30. Jeannine

    This is a really interesting bunch of comments!
    I can’t resist putting in my two cents’ worth.
    My husband and I have four children. (One is a regular reader of this blog!) When our oldest reached college age, I asked my mother, “How are we going to pay for college for four kids?” She just said that somehow we would find a way, and we have. Three of the four have now graduated and the fourth will be a junior this year. We could never afford to save large amounts “for college.” We made it through by living simply and frugally. The kids got aid, scholarships, summer jobs, work-study jobs, and loans. We picked up the rest. When we prayed for help to make it, God answered our prayers with just enough to manage.
    Just one practical thing to point out–not all colleges cost the same. You can get a very good education from an inexpensive school. Personally, I think the Ivy League schools are grossly overrated and coasting on their reputations. I suggest that parents of college-age students look at several colleges and see who offers the best deal. And don’t forget community colleges. They are accredited, just like the four-year institutions, and they are far less expensive.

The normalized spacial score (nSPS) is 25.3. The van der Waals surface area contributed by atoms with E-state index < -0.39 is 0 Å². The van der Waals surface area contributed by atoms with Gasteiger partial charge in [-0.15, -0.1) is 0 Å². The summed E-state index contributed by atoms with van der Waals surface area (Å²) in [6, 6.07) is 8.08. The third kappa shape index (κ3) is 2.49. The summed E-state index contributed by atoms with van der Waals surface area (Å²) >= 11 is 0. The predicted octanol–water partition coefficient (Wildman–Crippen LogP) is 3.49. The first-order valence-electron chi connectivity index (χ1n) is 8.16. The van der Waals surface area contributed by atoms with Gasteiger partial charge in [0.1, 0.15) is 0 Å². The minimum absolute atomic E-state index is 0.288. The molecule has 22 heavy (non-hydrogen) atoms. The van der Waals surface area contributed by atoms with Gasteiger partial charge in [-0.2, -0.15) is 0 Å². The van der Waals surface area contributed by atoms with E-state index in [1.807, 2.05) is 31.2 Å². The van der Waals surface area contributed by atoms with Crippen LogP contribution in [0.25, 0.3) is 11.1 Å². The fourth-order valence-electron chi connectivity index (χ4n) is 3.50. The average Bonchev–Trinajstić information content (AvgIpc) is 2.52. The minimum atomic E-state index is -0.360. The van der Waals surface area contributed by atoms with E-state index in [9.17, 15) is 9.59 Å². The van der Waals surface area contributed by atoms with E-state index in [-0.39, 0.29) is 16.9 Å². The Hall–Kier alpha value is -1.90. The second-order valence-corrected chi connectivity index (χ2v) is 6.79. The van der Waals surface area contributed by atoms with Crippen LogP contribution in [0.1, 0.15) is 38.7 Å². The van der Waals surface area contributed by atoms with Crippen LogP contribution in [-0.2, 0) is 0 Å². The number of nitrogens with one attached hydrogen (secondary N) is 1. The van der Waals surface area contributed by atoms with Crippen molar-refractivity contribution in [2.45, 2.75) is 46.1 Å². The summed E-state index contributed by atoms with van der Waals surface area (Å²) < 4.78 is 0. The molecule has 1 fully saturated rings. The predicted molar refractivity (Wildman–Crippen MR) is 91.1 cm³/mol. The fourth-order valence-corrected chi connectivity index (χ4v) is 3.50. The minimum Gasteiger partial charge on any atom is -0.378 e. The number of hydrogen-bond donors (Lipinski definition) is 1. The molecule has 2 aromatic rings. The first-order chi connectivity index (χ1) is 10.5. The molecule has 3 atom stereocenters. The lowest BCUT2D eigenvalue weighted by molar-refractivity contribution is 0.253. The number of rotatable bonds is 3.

31. Daisy

    I agree that it is not a reason to postpone pregnancy, but the description of an albatross is quite accurate. My husband took out many loans for his undergraduate and graduate degrees, and we also have an amazing amount of student loan debt. I have no idea how long it would take us if we were to put every available penny toward it. It’s not first priority debt. But I want to curse every time I make the payment. It is literally the difference between me staying home and having to work. I don’t work full time, and my children aren’t in day care, so every penny I make is to make progress on debt, and that account still seems insurmountable. Ugh.